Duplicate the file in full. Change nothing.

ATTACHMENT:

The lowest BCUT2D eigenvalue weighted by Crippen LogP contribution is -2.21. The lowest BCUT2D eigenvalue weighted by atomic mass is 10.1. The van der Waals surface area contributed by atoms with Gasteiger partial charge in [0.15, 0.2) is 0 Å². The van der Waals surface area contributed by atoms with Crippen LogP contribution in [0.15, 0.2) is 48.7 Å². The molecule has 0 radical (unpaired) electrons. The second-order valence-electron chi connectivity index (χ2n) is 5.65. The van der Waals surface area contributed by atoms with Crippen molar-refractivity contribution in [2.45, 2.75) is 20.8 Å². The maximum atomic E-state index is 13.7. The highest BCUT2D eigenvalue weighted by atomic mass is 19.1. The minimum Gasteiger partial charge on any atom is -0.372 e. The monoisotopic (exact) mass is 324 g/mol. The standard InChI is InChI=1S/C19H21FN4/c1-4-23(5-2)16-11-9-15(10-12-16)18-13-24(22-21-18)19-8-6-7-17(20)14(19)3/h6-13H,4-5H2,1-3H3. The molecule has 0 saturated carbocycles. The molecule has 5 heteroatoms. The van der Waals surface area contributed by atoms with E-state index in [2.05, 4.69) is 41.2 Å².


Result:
The lowest BCUT2D eigenvalue weighted by Crippen LogP contribution is -2.21. The lowest BCUT2D eigenvalue weighted by atomic mass is 10.1. The van der Waals surface area contributed by atoms with Gasteiger partial charge in [0.15, 0.2) is 0 Å². The van der Waals surface area contributed by atoms with Crippen LogP contribution in [0.15, 0.2) is 48.7 Å². The molecule has 0 radical (unpaired) electrons. The second-order valence-electron chi connectivity index (χ2n) is 5.65. The van der Waals surface area contributed by atoms with Crippen molar-refractivity contribution in [2.45, 2.75) is 20.8 Å². The maximum atomic E-state index is 13.7. The highest BCUT2D eigenvalue weighted by atomic mass is 19.1. The minimum Gasteiger partial charge on any atom is -0.372 e. The monoisotopic (exact) mass is 324 g/mol. The standard InChI is InChI=1S/C19H21FN4/c1-4-23(5-2)16-11-9-15(10-12-16)18-13-24(22-21-18)19-8-6-7-17(20)14(19)3/h6-13H,4-5H2,1-3H3. The molecule has 0 saturated carbocycles. The molecule has 5 heteroatoms. The van der Waals surface area contributed by atoms with E-state index in [2.05, 4.69) is 41.2 Å².